That's the conclusion of the United Nations Scientific Committee on the Effects of Atomic Radiation (UNSCEAR). TEPCO and the Japanese government have said as much already.
Yomiuri Shinbun reports (5/24/2012):
The United Nations Scientific Committee on the Effects of Atomic Radiation (Secretariat in Vienna) has been studying the effect of radiation from the Fukushima I Nuclear Power Plant accident on the environment and humans. The Committee announced its initial evaluation on May 23 that even though 6 workers have died since the start of the accident, the deaths have nothing to do with radiation exposure".
The initial assessment was announced as the statement from Committee Chairman Wolfgang Weiss. As to the worker from a TEPCO affiliate company in his 40s who died of acute leukemia in August last year, UNSCEAR said, "The time was too short between the start of the work and his death, so there was no causal relationship between the death and radiation exposure."
The Committee will conduct further analysis, and will submit its report to the United Nations General Assembly by the end of next year.
UNSCEAR's statements are as follows:
UNSCEAR's annual meeting started on May 21 in Vienna, and will last till May 25.
Committee Chairman Weiss says in the press release:
"We have been given information about measurements made on the thyroids of over 1,000 children in Iitate village, Kawamata town and Iwaki city," said Weiss. "Also, a survey in Fukushima prefecture is aiming to evaluate irradiation levels for some 2 million people living in the prefecture at the time of the accident. The results of the UNSCEAR assessment for these areas will be compared with the Japanese measurements and analysis, and any differences will be highlighted and addressed," said Weiss.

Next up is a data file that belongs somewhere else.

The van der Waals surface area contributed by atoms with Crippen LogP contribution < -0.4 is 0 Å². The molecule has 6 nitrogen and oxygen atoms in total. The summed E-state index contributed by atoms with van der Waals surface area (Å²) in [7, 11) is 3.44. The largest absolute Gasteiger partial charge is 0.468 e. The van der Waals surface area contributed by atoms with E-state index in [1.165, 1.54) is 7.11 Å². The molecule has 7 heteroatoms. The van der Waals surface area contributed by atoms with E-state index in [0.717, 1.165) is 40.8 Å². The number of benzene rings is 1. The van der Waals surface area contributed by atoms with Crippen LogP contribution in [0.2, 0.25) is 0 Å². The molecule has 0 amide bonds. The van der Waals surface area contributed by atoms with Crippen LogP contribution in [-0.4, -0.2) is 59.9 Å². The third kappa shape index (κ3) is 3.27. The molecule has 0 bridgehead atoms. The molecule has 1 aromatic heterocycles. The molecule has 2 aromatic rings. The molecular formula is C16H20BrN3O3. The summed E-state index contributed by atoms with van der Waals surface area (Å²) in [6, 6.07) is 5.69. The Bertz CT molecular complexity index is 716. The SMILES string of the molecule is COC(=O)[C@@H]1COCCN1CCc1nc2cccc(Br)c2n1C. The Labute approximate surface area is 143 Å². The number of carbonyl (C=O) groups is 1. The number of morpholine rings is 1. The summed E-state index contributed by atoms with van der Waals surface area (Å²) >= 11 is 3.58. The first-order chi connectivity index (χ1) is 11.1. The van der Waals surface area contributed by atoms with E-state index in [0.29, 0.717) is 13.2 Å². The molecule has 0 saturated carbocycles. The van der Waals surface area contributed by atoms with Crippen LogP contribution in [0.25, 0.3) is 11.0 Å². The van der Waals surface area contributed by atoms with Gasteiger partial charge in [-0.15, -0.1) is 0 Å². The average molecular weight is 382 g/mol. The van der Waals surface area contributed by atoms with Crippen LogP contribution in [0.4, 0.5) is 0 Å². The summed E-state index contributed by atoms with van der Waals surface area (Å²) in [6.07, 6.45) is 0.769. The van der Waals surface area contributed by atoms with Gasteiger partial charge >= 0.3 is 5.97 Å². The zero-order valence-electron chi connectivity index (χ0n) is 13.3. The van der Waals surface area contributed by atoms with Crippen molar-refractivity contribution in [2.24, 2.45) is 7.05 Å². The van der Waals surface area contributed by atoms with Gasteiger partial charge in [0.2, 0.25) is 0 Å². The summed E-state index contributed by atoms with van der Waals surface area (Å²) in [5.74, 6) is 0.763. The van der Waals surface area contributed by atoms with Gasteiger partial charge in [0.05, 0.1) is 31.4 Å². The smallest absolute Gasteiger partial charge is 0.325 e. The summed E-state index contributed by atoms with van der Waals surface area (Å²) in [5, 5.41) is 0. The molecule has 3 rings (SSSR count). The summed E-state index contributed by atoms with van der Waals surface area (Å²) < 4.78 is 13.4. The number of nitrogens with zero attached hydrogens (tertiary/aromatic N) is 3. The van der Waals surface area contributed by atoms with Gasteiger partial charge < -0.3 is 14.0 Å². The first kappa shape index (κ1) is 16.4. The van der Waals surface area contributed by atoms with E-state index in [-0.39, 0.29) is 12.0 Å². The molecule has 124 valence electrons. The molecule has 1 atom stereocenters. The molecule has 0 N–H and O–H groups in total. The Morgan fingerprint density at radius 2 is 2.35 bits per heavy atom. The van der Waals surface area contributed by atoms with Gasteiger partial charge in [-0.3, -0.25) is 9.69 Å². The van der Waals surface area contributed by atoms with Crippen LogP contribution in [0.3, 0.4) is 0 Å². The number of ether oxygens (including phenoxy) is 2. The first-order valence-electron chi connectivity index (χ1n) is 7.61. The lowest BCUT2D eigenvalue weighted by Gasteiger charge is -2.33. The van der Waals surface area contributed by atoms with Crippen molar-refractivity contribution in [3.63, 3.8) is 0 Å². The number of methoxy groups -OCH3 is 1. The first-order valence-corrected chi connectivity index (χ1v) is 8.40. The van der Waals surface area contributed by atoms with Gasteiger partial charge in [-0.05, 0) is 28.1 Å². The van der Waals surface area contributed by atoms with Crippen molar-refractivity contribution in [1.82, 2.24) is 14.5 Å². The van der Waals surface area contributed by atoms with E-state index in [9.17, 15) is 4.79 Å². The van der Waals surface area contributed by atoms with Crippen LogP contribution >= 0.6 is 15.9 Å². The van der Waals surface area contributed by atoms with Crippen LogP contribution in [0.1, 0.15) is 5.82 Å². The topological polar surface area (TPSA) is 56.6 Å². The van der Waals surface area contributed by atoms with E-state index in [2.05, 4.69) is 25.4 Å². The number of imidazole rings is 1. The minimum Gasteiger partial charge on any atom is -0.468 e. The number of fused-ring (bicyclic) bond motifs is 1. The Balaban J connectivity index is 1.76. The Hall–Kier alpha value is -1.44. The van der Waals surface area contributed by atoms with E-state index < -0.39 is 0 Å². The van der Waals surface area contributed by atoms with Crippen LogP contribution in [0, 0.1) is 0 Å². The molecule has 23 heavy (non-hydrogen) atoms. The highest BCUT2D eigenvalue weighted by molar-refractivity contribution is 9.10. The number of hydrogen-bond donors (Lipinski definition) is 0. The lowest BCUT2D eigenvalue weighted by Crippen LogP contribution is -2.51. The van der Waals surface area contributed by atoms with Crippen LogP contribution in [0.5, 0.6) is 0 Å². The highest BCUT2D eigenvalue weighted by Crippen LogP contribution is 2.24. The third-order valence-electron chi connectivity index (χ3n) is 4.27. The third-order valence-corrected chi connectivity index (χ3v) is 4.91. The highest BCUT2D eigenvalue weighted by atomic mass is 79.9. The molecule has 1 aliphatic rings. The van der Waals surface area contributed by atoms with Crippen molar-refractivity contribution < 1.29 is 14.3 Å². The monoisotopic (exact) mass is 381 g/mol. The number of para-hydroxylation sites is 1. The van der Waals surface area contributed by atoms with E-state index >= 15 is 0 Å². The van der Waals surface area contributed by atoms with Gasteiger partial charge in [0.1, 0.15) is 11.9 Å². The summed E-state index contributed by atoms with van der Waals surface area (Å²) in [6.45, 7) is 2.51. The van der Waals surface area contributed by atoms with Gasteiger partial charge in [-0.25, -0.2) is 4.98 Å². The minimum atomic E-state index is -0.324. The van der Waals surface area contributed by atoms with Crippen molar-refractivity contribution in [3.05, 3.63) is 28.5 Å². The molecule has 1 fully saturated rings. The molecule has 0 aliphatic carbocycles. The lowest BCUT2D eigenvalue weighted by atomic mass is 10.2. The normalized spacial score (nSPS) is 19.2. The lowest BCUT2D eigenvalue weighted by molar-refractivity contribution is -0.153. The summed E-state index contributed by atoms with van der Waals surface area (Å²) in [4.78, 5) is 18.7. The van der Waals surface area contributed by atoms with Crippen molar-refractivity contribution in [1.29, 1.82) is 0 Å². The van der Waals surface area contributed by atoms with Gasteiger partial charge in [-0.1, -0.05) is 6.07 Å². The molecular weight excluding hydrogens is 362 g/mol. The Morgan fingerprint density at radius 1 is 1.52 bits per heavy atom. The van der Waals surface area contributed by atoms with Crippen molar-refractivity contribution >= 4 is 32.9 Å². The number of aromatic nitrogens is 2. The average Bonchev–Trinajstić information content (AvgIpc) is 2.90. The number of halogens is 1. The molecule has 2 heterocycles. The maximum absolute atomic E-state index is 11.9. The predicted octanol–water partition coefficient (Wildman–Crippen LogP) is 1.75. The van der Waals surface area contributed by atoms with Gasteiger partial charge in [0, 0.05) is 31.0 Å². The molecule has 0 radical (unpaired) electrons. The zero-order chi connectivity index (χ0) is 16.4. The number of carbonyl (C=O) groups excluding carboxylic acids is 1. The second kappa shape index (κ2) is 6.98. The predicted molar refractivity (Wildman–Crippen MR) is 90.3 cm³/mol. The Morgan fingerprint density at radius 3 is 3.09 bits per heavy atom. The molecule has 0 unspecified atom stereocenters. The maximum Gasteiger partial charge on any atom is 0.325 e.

The backgrounder for the press makes it clear that UNSCEAR will have to rely on the data to be further submitted by the Japanese government, particularly regarding the radiation dose assessment of the general public in Fukushima. To further assess the dose for the Fukushima I Nuke Plant workers, it will have to rely on the data from TEPCO. To assess the impact of radiation on the environment, all it has had so far is only a small number of published studies.
For the past year, the Japanese government has been busy telling the world everything is fine, nothing to worry about, Japan has recovered from the disaster (by which they mostly mean the earthquake and tsunami, and it is not really true). They seem to have taken their own words too literally and it seems they have neglected to collect data on radiation. Oh well. Until next time, I suppose.